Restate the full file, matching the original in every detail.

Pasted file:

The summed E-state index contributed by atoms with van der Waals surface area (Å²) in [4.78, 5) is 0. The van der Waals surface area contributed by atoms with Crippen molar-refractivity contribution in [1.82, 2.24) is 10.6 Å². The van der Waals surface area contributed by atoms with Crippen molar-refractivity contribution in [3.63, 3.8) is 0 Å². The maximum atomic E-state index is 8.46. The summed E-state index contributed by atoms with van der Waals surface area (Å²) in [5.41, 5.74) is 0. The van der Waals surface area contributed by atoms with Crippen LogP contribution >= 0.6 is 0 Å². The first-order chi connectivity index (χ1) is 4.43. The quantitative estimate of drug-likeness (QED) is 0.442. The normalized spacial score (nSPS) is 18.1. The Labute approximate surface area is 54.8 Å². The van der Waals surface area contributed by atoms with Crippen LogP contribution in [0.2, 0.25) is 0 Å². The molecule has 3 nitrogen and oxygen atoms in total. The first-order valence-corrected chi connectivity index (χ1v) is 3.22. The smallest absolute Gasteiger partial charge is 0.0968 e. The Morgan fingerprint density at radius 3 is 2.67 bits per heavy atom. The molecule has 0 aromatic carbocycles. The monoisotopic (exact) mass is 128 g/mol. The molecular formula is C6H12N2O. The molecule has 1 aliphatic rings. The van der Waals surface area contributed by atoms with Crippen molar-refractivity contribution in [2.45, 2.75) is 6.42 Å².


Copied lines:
The summed E-state index contributed by atoms with van der Waals surface area (Å²) in [4.78, 5) is 0. The van der Waals surface area contributed by atoms with Crippen molar-refractivity contribution in [1.82, 2.24) is 10.6 Å². The van der Waals surface area contributed by atoms with Crippen molar-refractivity contribution in [3.63, 3.8) is 0 Å². The maximum atomic E-state index is 8.46. The summed E-state index contributed by atoms with van der Waals surface area (Å²) in [5.41, 5.74) is 0. The van der Waals surface area contributed by atoms with Crippen LogP contribution >= 0.6 is 0 Å². The first-order chi connectivity index (χ1) is 4.43. The quantitative estimate of drug-likeness (QED) is 0.442. The normalized spacial score (nSPS) is 18.1. The Labute approximate surface area is 54.8 Å². The van der Waals surface area contributed by atoms with Crippen LogP contribution in [0.2, 0.25) is 0 Å². The molecule has 3 nitrogen and oxygen atoms in total. The first-order valence-corrected chi connectivity index (χ1v) is 3.22. The smallest absolute Gasteiger partial charge is 0.0968 e. The Morgan fingerprint density at radius 3 is 2.67 bits per heavy atom. The molecule has 0 aromatic carbocycles. The monoisotopic (exact) mass is 128 g/mol. The molecular formula is C6H12N2O. The molecule has 1 aliphatic rings. The van der Waals surface area contributed by atoms with Crippen molar-refractivity contribution in [2.45, 2.75) is 6.42 Å².